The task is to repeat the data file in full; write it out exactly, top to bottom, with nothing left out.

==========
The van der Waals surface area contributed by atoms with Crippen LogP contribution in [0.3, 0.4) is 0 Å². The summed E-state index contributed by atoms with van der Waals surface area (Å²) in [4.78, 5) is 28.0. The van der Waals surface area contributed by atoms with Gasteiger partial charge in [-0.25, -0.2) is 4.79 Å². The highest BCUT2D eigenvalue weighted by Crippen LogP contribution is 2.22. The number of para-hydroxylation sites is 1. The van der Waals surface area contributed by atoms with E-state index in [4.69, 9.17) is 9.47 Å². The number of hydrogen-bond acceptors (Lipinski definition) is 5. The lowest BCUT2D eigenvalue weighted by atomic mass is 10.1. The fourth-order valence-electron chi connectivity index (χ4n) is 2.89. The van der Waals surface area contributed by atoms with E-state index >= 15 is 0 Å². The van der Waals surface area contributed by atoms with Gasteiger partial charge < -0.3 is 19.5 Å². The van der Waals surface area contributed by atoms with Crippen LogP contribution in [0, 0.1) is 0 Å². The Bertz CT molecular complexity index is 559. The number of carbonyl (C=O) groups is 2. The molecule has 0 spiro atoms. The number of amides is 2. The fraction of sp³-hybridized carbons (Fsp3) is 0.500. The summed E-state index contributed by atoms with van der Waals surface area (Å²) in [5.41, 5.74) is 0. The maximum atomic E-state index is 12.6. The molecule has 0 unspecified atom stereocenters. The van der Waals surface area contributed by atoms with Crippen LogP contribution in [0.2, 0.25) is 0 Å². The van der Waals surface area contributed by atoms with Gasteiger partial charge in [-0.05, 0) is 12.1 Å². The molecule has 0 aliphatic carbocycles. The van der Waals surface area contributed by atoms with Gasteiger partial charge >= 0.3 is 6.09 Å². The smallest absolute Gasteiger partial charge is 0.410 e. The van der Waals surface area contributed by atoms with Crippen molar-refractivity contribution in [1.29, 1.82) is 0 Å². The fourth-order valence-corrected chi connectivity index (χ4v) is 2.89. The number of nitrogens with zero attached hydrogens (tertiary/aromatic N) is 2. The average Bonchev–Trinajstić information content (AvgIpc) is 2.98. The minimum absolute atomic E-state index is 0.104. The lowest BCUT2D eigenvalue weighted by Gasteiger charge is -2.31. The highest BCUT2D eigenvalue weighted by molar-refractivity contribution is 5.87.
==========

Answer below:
The van der Waals surface area contributed by atoms with Crippen LogP contribution in [0.3, 0.4) is 0 Å². The summed E-state index contributed by atoms with van der Waals surface area (Å²) in [4.78, 5) is 28.0. The van der Waals surface area contributed by atoms with Gasteiger partial charge in [-0.25, -0.2) is 4.79 Å². The highest BCUT2D eigenvalue weighted by Crippen LogP contribution is 2.22. The number of para-hydroxylation sites is 1. The van der Waals surface area contributed by atoms with E-state index in [4.69, 9.17) is 9.47 Å². The number of hydrogen-bond acceptors (Lipinski definition) is 5. The lowest BCUT2D eigenvalue weighted by atomic mass is 10.1. The fourth-order valence-electron chi connectivity index (χ4n) is 2.89. The van der Waals surface area contributed by atoms with E-state index >= 15 is 0 Å². The van der Waals surface area contributed by atoms with Gasteiger partial charge < -0.3 is 19.5 Å². The van der Waals surface area contributed by atoms with Crippen LogP contribution in [0, 0.1) is 0 Å². The Bertz CT molecular complexity index is 559. The number of carbonyl (C=O) groups is 2. The molecule has 0 spiro atoms. The number of amides is 2. The fraction of sp³-hybridized carbons (Fsp3) is 0.500. The summed E-state index contributed by atoms with van der Waals surface area (Å²) in [5.41, 5.74) is 0. The maximum atomic E-state index is 12.6. The molecule has 0 unspecified atom stereocenters. The van der Waals surface area contributed by atoms with Crippen LogP contribution in [0.2, 0.25) is 0 Å². The van der Waals surface area contributed by atoms with Gasteiger partial charge in [-0.05, 0) is 12.1 Å². The molecule has 0 aliphatic carbocycles. The van der Waals surface area contributed by atoms with Gasteiger partial charge >= 0.3 is 6.09 Å². The smallest absolute Gasteiger partial charge is 0.410 e. The van der Waals surface area contributed by atoms with Crippen molar-refractivity contribution in [1.29, 1.82) is 0 Å². The fourth-order valence-corrected chi connectivity index (χ4v) is 2.89. The number of nitrogens with zero attached hydrogens (tertiary/aromatic N) is 2. The average Bonchev–Trinajstić information content (AvgIpc) is 2.98. The minimum absolute atomic E-state index is 0.104. The lowest BCUT2D eigenvalue weighted by Gasteiger charge is -2.31. The highest BCUT2D eigenvalue weighted by molar-refractivity contribution is 5.87.